THE HOUSE ON MOON LAKE
THAT MORNING FABRIZIO FINISHED
his translation of the novel byFontane. He typed the last line, pulled the sheet out of his typewriter andturned off the desk lamp. Resting his aching shoulders against the back of his chair, he allowed himself a few minutes of self-pity. He absorbed thisemotion with great care, letting it permeate his whole being as in somekind of breathing exercise of the soul.
an ill-paid job,
and unhealthy, too. Newly invigorated, he got up and opened the windows wide.The April morning greeted the city’s ungrateful inhabitants with a bright freshness for which the Milan climate is unjustly not renowned. Asong of blackbirds, not yet drowned out by the roar of traffic, strayed fromhidden green courtyards and onto the street, entering the open windowsand spilling over into his study.Fabrizio Garrone started toward his bedroom, turning his back to thesunlight. Fifteen years earlier, when leaving Genoa, he had taken with himonly the books in his family library and a few other things he had saved.Everything else he had sold at auction. With the exception of the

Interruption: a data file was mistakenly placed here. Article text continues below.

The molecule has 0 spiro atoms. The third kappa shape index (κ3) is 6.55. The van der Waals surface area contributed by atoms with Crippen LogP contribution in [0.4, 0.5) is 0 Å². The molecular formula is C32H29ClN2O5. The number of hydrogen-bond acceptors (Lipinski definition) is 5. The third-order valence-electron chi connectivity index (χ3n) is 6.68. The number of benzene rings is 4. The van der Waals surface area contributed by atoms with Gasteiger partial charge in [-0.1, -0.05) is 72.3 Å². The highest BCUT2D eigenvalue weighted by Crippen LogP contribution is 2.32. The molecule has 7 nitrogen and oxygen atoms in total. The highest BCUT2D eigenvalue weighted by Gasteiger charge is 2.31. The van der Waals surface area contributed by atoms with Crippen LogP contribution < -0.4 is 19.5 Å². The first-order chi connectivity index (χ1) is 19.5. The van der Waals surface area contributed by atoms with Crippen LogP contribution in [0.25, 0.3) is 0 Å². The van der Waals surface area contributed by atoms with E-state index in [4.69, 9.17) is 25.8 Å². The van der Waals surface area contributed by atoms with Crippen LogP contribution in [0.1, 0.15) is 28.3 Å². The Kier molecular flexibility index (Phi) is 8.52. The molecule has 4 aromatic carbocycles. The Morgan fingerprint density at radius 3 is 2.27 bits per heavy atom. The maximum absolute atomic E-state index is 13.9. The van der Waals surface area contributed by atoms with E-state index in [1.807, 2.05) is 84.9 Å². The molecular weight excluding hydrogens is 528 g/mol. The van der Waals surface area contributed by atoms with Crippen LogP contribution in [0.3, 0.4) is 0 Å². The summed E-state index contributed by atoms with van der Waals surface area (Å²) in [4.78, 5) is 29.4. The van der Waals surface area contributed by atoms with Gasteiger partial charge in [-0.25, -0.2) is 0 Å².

Saint Jerome in his Study,
a small sixteenth-century Flemish panel-painting hehad chosen only items of little value. Nevertheless, the costly atmosphereof the house in Genoa seemed to have followed those objects here,hovering about them like a crisper air, a warmer light reflected in the polished wood, a richer harmony of color in the torn fabric.